Connie Parsons: We work with for-profits and not-for-profits, and one interesting difference is that your members, because of their not-for-profit status, have a commitment to community to do things to support their 501(c)(3) status, and those kinds of things naturally create a really great body of content for their websites. They frequently have free educational seminars open to the community. I think this is, by the nature of what they do really well, something that spills over onto the website.

They also tend to have a more stable team and residents that are excited about where they live … so they have people really engaged in the community and which gives them real stories to tell that support their marketing and outreach efforts.

Here is one example of a provider offering a lot of comment on community activities, philanthropic efforts, and lifting up residents and their team. If you dig deeper you will find more of the same in the “about” section and the blog.

On the flipside, what [some] don’t do so well … is to take advantage of how easy it is to use their websites to tell their story. They don’t see that as an important piece of the puzzle. Web technology has changed in the last 5 years; content management systems [CMS] have gotten affordable and easy to use, and if you were to talk to providers you’d find only 1 out of 5 knows how to blog on WordPress. Using a CMS doesn’t require a lot of tech know-how, and sometimes they don’t invest in that—making sure staff is educated and management is on board.

LeadingAge: What in your opinion is a website’s relative importance in our members’ marketing toolbox?

Janel Wait: Technology has really empowered prospects today so there’s more self-serve research. A lot of prospects and loved ones seek educational resources to learn more about options available to them. They want to be sure the local provider has as many answers as possible. The objective might be to have prospects come in or get on the phone, but a lot of decisions are made before anyone picks up a phone or walks into a community.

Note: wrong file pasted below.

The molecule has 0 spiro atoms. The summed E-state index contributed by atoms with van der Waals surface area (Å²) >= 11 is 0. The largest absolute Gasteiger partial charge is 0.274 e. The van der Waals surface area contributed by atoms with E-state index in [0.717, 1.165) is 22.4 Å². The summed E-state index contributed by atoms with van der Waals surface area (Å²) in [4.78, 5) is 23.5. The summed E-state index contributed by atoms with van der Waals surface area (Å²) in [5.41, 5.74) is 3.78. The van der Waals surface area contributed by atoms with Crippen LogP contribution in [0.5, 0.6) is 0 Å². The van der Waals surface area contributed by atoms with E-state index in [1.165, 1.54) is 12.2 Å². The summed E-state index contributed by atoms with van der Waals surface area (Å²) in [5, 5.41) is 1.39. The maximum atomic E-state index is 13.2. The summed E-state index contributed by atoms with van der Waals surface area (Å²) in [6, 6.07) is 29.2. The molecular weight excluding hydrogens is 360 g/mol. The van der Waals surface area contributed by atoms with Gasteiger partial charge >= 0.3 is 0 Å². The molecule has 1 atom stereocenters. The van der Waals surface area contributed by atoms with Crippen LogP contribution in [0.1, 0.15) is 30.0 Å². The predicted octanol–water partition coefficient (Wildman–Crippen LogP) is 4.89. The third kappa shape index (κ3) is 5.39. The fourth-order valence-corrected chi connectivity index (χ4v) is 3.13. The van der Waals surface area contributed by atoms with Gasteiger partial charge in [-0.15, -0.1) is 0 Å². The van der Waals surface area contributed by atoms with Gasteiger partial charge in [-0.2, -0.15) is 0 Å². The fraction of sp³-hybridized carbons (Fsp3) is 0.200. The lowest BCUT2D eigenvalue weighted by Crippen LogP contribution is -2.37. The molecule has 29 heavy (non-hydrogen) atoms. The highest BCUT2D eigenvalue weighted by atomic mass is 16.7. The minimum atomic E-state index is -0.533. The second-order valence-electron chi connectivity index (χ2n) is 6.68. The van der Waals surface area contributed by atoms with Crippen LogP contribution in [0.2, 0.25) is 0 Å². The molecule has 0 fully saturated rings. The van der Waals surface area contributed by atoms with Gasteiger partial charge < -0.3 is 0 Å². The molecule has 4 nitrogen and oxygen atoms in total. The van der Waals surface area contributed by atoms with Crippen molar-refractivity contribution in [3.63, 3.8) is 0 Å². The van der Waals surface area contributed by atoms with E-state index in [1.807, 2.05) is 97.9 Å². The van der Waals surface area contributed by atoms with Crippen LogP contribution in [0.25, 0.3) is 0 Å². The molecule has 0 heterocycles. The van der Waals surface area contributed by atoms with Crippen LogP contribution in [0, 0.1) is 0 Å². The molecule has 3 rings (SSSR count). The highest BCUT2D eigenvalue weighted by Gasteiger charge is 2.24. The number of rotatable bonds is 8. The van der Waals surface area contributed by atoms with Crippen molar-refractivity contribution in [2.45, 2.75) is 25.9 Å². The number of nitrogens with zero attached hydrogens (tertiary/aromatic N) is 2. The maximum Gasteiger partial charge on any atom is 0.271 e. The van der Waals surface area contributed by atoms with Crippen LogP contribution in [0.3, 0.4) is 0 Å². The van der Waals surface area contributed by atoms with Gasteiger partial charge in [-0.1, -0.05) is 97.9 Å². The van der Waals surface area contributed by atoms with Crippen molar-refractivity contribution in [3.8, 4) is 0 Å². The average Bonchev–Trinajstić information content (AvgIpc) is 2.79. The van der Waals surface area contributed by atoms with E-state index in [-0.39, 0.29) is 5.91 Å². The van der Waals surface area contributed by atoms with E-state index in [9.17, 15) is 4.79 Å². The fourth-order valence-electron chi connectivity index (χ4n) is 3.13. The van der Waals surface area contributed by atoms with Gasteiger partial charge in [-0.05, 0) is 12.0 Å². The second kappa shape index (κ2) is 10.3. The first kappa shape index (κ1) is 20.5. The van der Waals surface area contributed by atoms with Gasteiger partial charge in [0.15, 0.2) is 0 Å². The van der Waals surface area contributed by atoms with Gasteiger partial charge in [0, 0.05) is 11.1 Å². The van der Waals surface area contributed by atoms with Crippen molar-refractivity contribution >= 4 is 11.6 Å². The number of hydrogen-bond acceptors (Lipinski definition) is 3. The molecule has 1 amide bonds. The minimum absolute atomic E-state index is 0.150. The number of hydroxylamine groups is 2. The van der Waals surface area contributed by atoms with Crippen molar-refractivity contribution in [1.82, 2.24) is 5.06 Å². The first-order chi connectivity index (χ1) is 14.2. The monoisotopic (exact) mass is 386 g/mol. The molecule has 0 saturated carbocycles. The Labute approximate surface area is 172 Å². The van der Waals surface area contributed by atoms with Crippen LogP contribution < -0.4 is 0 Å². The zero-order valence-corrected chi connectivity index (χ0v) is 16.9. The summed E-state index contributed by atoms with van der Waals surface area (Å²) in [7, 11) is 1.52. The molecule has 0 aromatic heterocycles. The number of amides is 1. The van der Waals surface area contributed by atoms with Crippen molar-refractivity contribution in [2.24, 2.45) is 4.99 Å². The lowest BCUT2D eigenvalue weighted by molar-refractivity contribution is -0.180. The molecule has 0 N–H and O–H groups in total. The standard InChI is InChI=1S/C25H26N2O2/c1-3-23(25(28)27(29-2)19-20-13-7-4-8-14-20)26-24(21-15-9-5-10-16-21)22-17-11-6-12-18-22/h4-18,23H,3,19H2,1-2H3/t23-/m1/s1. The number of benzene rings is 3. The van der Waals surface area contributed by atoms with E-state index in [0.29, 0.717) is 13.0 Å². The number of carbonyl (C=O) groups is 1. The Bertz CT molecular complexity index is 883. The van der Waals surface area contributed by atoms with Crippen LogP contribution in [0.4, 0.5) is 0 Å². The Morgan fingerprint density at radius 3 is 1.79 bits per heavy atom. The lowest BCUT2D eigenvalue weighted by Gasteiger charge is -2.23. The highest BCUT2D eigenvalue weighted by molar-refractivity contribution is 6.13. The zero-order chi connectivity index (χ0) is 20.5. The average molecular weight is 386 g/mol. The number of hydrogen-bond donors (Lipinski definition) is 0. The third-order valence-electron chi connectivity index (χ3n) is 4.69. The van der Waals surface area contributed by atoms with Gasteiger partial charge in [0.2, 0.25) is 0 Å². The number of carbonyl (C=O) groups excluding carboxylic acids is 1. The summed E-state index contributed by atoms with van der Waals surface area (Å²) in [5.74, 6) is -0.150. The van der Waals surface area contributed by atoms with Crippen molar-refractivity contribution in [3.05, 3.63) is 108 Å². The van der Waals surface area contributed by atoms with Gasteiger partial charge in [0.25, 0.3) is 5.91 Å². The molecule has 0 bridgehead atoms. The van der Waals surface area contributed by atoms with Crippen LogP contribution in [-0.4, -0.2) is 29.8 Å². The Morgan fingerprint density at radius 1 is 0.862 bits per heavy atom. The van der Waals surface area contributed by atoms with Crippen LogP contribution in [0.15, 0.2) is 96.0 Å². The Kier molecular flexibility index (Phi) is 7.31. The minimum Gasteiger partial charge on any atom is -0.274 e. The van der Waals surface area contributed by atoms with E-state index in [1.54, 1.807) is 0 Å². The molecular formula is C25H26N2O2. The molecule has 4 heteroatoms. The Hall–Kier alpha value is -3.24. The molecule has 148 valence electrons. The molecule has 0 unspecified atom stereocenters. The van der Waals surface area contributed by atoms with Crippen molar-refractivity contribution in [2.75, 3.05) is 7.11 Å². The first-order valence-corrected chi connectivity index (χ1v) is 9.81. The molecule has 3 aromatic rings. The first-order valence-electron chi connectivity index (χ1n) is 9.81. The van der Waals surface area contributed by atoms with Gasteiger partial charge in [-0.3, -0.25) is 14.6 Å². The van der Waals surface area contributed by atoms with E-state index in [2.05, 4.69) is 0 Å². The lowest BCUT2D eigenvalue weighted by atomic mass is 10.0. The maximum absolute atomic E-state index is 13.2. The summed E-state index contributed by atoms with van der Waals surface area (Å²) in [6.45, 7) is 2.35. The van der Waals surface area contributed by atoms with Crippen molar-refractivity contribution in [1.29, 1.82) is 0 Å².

Senior living communities are also embracing marketing automation as a way to curate relationships with prospects via email. Sophisticated onboarding programs are often tied to a website inquiry and focus on key messages to move the user along the journey. In addition, marketing automation tools can highlight ongoing digital behaviors and interactions with a community so a sales counselor will know more about what a prospect is interested in and can customize the sales process accordingly.

Connie Parsons: I might surprise you. When I work with your members and others in health care, [I see that] referrals and reputation are huge; when someone talks about a website and says I want it to increase census and move in residents, I don’t think the website is what moves people in. It’s your brand and your care and the lifestyle you provide that are #1 in priority. Your website is important, and to some degree more important than your print materials because it’s more accessible … I can get to it from anywhere if I have a phone or a computer. But it’s important because of the role it plays in brand development, telling your unique story, and cultivating your local referral sources.

LeadingAge: What’s the current best practice regarding the “shelf life” of a website—the interval of time between redesigns?